A scene from the popular television series, "Downton Abbey."
A scene from the popular television series, "Downton Abbey." - 
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Have you set your TiVo to catch last night's "Downton Abbey" premiere? The question: can you catch up with Lord Grantham and Lady Mary and remain spoiler-free?

A few weeks ago, I inadvertently learned a major plot point on "Downton Abbey," and now I'm a living in a prison of my own making-a woman alone. My friends act like I've got a communicable disease. My husband doesn't trust his own soul mate to keep her mouth shut. As if I'd say anything!

In Spoiler Alert Nation, there's no greater social infraction than revealing whether Brody on "Homeland" is a terrorist, or who got eliminated on "The Voice," or, in my case, what happened to a certain member of Lord Grantham's family.

The spoiler problem has been building for years, but our ever-escalating ability to instantly share everything we know means that what happens on TV these days, really doesn't stay on TV. Spoilers waft in through the air itself, via Twitter or Facebook, email or text. To be behind in a popular series even by 10 minutes is to live in a booby-trapped world.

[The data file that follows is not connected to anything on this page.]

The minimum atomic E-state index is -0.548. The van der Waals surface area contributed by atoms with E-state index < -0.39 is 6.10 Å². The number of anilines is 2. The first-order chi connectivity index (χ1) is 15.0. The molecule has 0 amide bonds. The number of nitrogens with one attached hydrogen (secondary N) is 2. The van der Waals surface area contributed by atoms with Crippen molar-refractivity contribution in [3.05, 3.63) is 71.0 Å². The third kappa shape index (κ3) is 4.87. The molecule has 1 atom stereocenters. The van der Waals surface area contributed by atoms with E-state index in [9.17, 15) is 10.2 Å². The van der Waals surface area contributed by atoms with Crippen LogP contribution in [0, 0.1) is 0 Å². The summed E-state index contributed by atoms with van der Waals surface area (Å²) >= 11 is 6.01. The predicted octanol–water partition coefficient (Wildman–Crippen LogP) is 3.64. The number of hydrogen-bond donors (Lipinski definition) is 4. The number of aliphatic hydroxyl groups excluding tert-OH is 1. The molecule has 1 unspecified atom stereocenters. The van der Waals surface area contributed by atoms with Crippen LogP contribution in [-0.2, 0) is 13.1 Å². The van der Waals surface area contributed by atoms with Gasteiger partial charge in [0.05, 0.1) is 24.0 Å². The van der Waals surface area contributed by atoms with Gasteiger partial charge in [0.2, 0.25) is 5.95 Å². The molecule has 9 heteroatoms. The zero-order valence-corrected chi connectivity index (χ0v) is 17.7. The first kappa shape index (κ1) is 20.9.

While there's no greater treat than the TV binge - watching multiple seasons of "Breaking Bad" or "Game of Thrones" in one lost weekend - we're suffering from a perfect storm of TV-related stress. The growing backlog of must-watch series has combined with greater flexibility of when and how we watch, and more media outlets on which to learn what we can't unlearn.

At this point, millions of Americans are at risk for spoilers. For some dramas, half the audience delays viewing. No one's better positioned to see all this procrastination than Nielsen, the TV ratings company. In 2008, the firm began counting shows watched up to three days later in its ratings. In 2011, the folks making the programs began lobbying advertisers to look at viewership numbers a whole week later.
But even a week may be too short, as there's even growing interest to have shows watched years later count toward commercial audiences numbers. Just as long as current commercials are inserted into older airings.
But here's the main issue: as a growing number of people not only watch shows that originally aired when George W. Bush was president, but become enraged at those who "reveal" their endings, we're faced with a newly urgent question: What's the spoiler statute of limitations? "Citizen Kane"?

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